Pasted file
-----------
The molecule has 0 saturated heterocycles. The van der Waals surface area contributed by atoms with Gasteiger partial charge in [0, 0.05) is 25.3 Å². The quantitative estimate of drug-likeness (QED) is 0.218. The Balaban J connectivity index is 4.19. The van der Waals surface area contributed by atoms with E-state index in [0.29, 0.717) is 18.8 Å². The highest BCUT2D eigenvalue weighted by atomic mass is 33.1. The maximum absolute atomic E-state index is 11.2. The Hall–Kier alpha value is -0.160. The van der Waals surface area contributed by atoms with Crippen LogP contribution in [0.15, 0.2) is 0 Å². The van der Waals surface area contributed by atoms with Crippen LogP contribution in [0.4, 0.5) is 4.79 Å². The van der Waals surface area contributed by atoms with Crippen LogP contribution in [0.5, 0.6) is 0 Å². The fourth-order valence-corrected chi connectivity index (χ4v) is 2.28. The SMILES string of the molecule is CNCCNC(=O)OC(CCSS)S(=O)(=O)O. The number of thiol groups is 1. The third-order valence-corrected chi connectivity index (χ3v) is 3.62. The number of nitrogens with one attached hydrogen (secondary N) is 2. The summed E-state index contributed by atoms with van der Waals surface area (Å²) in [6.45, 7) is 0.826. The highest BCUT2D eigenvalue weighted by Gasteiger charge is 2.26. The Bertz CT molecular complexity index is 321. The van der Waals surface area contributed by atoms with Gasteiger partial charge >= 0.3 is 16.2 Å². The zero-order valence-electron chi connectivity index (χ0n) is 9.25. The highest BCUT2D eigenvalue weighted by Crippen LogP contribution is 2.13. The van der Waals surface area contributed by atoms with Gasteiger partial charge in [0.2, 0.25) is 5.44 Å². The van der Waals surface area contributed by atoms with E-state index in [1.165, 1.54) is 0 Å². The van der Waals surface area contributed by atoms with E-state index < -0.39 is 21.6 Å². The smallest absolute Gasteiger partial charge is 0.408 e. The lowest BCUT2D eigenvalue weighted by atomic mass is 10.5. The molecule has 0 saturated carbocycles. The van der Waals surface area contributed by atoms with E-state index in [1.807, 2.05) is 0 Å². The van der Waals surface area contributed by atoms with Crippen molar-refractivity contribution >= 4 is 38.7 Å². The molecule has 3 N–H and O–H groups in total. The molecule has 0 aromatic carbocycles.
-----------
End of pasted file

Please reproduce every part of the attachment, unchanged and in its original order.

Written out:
The molecule has 0 saturated heterocycles. The van der Waals surface area contributed by atoms with Gasteiger partial charge in [0, 0.05) is 25.3 Å². The quantitative estimate of drug-likeness (QED) is 0.218. The Balaban J connectivity index is 4.19. The van der Waals surface area contributed by atoms with E-state index in [0.29, 0.717) is 18.8 Å². The highest BCUT2D eigenvalue weighted by atomic mass is 33.1. The maximum absolute atomic E-state index is 11.2. The Hall–Kier alpha value is -0.160. The van der Waals surface area contributed by atoms with Crippen LogP contribution in [0.15, 0.2) is 0 Å². The van der Waals surface area contributed by atoms with Crippen LogP contribution in [0.4, 0.5) is 4.79 Å². The van der Waals surface area contributed by atoms with Crippen LogP contribution in [0.5, 0.6) is 0 Å². The fourth-order valence-corrected chi connectivity index (χ4v) is 2.28. The SMILES string of the molecule is CNCCNC(=O)OC(CCSS)S(=O)(=O)O. The number of thiol groups is 1. The third-order valence-corrected chi connectivity index (χ3v) is 3.62. The number of nitrogens with one attached hydrogen (secondary N) is 2. The summed E-state index contributed by atoms with van der Waals surface area (Å²) in [6.45, 7) is 0.826. The highest BCUT2D eigenvalue weighted by Gasteiger charge is 2.26. The Bertz CT molecular complexity index is 321. The van der Waals surface area contributed by atoms with Gasteiger partial charge >= 0.3 is 16.2 Å². The zero-order valence-electron chi connectivity index (χ0n) is 9.25. The highest BCUT2D eigenvalue weighted by Crippen LogP contribution is 2.13. The van der Waals surface area contributed by atoms with Gasteiger partial charge in [0.2, 0.25) is 5.44 Å². The van der Waals surface area contributed by atoms with E-state index in [1.165, 1.54) is 0 Å². The van der Waals surface area contributed by atoms with E-state index < -0.39 is 21.6 Å². The smallest absolute Gasteiger partial charge is 0.408 e. The lowest BCUT2D eigenvalue weighted by atomic mass is 10.5. The molecule has 0 saturated carbocycles. The van der Waals surface area contributed by atoms with E-state index in [1.807, 2.05) is 0 Å². The van der Waals surface area contributed by atoms with Crippen molar-refractivity contribution >= 4 is 38.7 Å². The molecule has 3 N–H and O–H groups in total. The molecule has 0 aromatic carbocycles.